Key takeaways

  • Becoming an authorized user on someone else's credit card can be a good way to build or rebuild your credit.
  • As an authorized user, you'll be able to make purchases against the primary cardholder's line of credit and — assuming all requirements are met — the card's activity will be added to your credit history.
  • If the primary cardholder has a long history with the card and a track record of on-time payments, this can improve your own credit history and payment record.
  • However, getting set up as an authorized user — or adding an authorized user to an account — comes with a lot of responsibility.
  • Because each user's behavior has the potential to affect the other's credit score, primary cardholders should only add authorized users they trust to be responsible with their credit.

One of the best ways to quickly boost your credit score is to become an authorized user on someone else’s credit card. This is a solid method for building credit, whether you’re looking to establish a credit history, rebuild your credit or raise your score — but it also comes with a number of pros and cons you’ll want to be aware of.

Here’s more about how you can improve your credit as an authorized user.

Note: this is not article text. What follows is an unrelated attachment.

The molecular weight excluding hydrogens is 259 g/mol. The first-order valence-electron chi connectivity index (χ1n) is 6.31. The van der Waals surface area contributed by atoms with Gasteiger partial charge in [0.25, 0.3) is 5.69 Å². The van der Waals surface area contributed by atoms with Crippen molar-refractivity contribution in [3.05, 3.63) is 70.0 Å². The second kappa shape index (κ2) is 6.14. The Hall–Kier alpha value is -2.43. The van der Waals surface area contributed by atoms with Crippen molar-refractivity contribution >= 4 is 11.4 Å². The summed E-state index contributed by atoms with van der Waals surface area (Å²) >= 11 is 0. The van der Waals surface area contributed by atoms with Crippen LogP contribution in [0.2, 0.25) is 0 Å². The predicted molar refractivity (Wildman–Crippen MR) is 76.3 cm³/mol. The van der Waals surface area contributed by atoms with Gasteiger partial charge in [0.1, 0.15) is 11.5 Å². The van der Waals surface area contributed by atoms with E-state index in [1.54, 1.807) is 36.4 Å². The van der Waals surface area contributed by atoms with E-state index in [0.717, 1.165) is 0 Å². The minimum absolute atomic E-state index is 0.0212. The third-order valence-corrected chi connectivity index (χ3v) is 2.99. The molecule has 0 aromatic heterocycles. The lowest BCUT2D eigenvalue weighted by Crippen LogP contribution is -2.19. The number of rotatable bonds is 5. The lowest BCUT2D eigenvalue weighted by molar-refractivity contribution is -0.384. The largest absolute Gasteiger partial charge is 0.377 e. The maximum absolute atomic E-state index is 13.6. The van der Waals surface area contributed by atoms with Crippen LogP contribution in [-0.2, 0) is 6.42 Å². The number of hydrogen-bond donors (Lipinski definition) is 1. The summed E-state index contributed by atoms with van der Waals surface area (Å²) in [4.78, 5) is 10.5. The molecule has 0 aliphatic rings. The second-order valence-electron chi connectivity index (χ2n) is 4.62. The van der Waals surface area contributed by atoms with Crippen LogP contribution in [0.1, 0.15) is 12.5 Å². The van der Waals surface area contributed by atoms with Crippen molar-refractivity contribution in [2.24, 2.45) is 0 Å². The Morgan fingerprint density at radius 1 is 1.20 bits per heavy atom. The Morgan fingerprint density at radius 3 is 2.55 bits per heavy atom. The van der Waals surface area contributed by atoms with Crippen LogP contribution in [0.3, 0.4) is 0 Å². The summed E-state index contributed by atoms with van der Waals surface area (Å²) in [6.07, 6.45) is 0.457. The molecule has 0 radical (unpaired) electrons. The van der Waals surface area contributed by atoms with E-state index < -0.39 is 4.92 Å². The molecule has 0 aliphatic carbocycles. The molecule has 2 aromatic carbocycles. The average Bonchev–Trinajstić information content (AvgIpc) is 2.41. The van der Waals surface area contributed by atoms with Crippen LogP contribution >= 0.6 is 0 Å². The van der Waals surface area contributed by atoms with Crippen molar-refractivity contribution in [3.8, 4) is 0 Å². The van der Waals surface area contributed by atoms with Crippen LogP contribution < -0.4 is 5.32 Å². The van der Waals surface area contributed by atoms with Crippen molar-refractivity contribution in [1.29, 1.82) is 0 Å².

What is an authorized user?

An authorized user is someone who has permission to use another person’s credit account.

As an authorized user, you’ll receive your own credit card that is connected to the primary cardholder’s line of credit. Any purchases you make on your authorized user card will be added to the primary cardholder’s credit card balance, and the primary cardholder will be responsible for making on-time payments against that balance.

Becoming an authorized user can help borrowers with poor credit or a short credit history start building a positive credit history. It can also be a convenient way for families and members of the same household to streamline spending and payments.

Who can be an authorized user?

Legally, anyone can be an authorized user on a credit card, as long as the primary cardholder approves the addition of the authorized user and the authorized user meets the card issuer’s requirements.

That said, authorized users tend to have close, trusted relationships with primary cardholders and often include spouses, parents, children, other relatives, employees and especially good friends. That’s because primary cardholders are responsible for any charges made by authorized users to their accounts — whether or not they personally agree with or approve of the transactions.

Regarding card issuer requirements, different credit card companies have different minimum age standards controlling who can be added as an authorized user to an account.

Credit card issuers policies on authorized users

Credit card issuer Does the issuer report authorized user activity to the credit bureaus? Minimum age for authorized users
American Express Yes, if the user is 18+ years old (and the account is not delinquent) 13 years old